The 14th of July is annually celebrated as French National Day, also known as Bastille Day. In France, it is known as National Day (fête nationale) or, more commonly, le quatorze juillet (the fourteenth of July), commemorating the storming of the Bastille on July 14, 1789. The Bastille was a medieval fortress and in the center of Paris. It contained just seven inmates at the time of its storming but was a symbol of the abuse of the monarchy: its fall was the flashpoint of the French Revolution.
Interestingly, the reason for the attack on the Bastille was not the hope of freeing prisoners but the hunt for gunpowder following the looting of firearms and cannons at the Hôtel des Invalides. The few prisoners that remained were freed but a deadly battle ensued including the brutal beheading of the prison governor and his officers. This was more of a side effect of chaotic uprising rather than the original intent. Upon hearing of the attack that evening, Louis XVI asked a French duke “Is this a revolt?” to which the duke famously replied, “No, sire, this is a revolution.”
France hosted the Fête de la Fédération on the July 14, 1790, to celebrate the France’s constitutional monarchy and to honor France’s newfound unity. It wasn’t until 1880 that the date became a national holiday. Since that year, a military parade had been held in Paris and has passed down the Champs-Élysées every year since 1918 except during the years of German occupation (1940 to 1944) when the ceremony took place in London under the command of General Charles de Gaulle. The parade passes down the Champs-Élysées from the Arc de Triomphe to the Place de la Concorde.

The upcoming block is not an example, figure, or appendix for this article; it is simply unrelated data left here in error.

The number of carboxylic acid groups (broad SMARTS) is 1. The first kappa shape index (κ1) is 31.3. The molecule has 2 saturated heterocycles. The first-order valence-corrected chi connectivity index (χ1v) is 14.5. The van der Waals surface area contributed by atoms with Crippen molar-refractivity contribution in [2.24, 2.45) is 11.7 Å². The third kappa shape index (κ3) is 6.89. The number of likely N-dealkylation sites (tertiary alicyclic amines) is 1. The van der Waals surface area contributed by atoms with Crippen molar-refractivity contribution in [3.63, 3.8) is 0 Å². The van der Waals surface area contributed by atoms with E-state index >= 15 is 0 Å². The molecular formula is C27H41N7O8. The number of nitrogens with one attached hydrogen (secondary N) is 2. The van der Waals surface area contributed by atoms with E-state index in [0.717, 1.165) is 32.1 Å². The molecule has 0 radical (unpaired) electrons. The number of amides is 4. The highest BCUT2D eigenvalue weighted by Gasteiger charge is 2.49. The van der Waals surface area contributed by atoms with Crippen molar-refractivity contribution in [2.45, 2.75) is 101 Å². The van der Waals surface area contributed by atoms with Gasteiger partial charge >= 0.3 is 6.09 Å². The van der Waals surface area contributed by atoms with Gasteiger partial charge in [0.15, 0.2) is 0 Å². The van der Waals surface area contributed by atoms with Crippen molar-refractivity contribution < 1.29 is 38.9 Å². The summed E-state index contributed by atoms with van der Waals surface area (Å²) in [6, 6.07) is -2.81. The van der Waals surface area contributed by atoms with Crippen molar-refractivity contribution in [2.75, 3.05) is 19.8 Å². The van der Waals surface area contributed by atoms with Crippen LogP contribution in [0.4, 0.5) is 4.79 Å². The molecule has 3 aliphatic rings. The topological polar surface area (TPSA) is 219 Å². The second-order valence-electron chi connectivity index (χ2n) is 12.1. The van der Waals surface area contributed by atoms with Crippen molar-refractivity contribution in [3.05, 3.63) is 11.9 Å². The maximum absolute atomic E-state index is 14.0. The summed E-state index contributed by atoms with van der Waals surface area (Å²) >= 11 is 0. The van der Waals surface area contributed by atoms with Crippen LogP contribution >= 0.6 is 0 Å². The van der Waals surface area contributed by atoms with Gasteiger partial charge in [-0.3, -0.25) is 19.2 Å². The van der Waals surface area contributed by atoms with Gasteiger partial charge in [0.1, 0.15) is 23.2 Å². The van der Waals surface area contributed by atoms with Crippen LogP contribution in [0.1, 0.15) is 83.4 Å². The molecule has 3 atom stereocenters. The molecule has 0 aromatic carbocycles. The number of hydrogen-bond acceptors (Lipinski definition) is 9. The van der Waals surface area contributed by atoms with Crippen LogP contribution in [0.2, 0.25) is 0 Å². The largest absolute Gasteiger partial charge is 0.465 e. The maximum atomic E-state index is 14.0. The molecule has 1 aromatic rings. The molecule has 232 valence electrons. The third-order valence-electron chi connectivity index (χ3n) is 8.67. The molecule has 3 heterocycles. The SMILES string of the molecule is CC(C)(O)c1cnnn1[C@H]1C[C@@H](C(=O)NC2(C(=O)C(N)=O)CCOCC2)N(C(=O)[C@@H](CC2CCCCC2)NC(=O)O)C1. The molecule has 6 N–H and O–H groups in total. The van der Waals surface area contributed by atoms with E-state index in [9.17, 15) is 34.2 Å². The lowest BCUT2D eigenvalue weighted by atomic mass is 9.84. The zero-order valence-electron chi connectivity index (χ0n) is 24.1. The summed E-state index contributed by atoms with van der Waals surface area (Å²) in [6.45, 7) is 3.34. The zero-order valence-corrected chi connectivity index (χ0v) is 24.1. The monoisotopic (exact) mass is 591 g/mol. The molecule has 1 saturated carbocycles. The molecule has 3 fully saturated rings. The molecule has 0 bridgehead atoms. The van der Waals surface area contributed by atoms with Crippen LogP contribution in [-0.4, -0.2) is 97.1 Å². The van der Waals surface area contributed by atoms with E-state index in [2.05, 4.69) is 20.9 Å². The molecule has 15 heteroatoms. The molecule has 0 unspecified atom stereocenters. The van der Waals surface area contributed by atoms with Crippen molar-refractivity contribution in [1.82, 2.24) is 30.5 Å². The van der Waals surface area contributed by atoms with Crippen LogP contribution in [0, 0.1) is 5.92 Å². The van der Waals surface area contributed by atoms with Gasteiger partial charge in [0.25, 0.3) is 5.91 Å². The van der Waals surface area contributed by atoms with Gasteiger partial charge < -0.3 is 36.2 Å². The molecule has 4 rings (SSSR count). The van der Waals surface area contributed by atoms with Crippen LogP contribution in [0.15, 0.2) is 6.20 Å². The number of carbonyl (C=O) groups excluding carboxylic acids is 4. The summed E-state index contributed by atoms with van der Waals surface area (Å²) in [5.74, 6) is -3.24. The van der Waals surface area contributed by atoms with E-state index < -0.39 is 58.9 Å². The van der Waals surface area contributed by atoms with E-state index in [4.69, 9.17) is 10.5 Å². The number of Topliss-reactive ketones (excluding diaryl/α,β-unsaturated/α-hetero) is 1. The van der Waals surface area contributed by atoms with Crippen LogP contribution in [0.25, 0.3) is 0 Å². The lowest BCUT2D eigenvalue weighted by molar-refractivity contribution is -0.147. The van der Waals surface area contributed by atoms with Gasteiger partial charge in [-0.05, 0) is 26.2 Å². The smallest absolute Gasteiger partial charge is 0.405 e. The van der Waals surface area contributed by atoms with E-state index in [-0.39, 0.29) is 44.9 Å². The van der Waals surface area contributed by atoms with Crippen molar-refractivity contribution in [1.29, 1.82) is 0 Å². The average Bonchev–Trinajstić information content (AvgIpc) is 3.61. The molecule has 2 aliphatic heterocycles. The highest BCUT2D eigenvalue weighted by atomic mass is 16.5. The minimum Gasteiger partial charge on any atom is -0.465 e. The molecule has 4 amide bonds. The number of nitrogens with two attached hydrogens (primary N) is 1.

On July 14, 1989, the United States issued an airmail stamp (Scott #C120) to commemorate the bicentennial of the French Revolution. At the time, the stamp generated some controversy as it was perceived that it contained an error — the reversal of the colors of the French tricolor flag. The U.S. Postal Service responded at the allegorical figures of Liberty, Equality and Fraternity were simply placed on color panels that were not meant to represent the national flag. Kim Parks of the Postal Service’s stamp support branch, states that ”It was not intended to impersonate a flag. In fact, there was a conscious effort not to remake the French flag.” Still, many were disturbed at the color reversal. There was also some discussion in the press about the fact that the image of Fraternity, based on an engraving in the Musee Carnavalet in Paris, lacks the nipple on the exposed breast of the original!
France released three stamps in the sixth installment of a History of France series in 1971, with the 65 centimes value (Scott #1307) picturing the storming of the Bastille appearing on 10th July. I find the majority of French stamps extremely beautiful due to the fine engraving as seen on this specimen, rendered in dark brown gray blue and magenta.